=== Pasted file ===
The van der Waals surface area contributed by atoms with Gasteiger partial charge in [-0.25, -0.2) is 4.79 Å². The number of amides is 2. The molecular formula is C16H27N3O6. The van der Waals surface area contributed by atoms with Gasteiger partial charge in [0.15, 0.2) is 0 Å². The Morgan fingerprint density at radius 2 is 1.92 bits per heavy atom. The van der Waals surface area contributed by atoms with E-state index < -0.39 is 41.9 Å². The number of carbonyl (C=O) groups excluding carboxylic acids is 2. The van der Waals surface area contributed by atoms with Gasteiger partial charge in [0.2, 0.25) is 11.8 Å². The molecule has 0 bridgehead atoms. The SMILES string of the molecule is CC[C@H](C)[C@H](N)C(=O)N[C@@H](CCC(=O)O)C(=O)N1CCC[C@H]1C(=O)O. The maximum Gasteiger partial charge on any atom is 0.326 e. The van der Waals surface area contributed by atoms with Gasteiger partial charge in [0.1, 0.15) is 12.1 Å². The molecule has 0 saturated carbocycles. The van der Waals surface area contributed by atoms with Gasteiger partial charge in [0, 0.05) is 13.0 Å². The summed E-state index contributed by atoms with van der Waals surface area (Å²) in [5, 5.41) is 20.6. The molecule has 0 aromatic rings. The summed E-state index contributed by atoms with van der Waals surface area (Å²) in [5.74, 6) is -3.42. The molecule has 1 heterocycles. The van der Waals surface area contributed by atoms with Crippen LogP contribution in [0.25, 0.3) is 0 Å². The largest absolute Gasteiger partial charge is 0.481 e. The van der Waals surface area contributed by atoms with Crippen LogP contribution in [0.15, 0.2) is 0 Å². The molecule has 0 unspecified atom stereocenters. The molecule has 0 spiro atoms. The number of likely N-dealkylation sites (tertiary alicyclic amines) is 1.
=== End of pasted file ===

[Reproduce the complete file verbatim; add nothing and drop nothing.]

The van der Waals surface area contributed by atoms with Gasteiger partial charge in [-0.25, -0.2) is 4.79 Å². The number of amides is 2. The molecular formula is C16H27N3O6. The van der Waals surface area contributed by atoms with Gasteiger partial charge in [0.15, 0.2) is 0 Å². The Morgan fingerprint density at radius 2 is 1.92 bits per heavy atom. The van der Waals surface area contributed by atoms with E-state index < -0.39 is 41.9 Å². The number of carbonyl (C=O) groups excluding carboxylic acids is 2. The van der Waals surface area contributed by atoms with Gasteiger partial charge in [0.2, 0.25) is 11.8 Å². The molecule has 0 bridgehead atoms. The SMILES string of the molecule is CC[C@H](C)[C@H](N)C(=O)N[C@@H](CCC(=O)O)C(=O)N1CCC[C@H]1C(=O)O. The maximum Gasteiger partial charge on any atom is 0.326 e. The van der Waals surface area contributed by atoms with Gasteiger partial charge in [0.1, 0.15) is 12.1 Å². The molecule has 0 saturated carbocycles. The van der Waals surface area contributed by atoms with Gasteiger partial charge in [0, 0.05) is 13.0 Å². The summed E-state index contributed by atoms with van der Waals surface area (Å²) in [5, 5.41) is 20.6. The molecule has 0 aromatic rings. The summed E-state index contributed by atoms with van der Waals surface area (Å²) in [5.74, 6) is -3.42. The molecule has 1 heterocycles. The van der Waals surface area contributed by atoms with Crippen LogP contribution in [0.25, 0.3) is 0 Å². The largest absolute Gasteiger partial charge is 0.481 e. The van der Waals surface area contributed by atoms with Crippen LogP contribution in [0.15, 0.2) is 0 Å². The molecule has 0 unspecified atom stereocenters. The molecule has 0 spiro atoms. The number of likely N-dealkylation sites (tertiary alicyclic amines) is 1.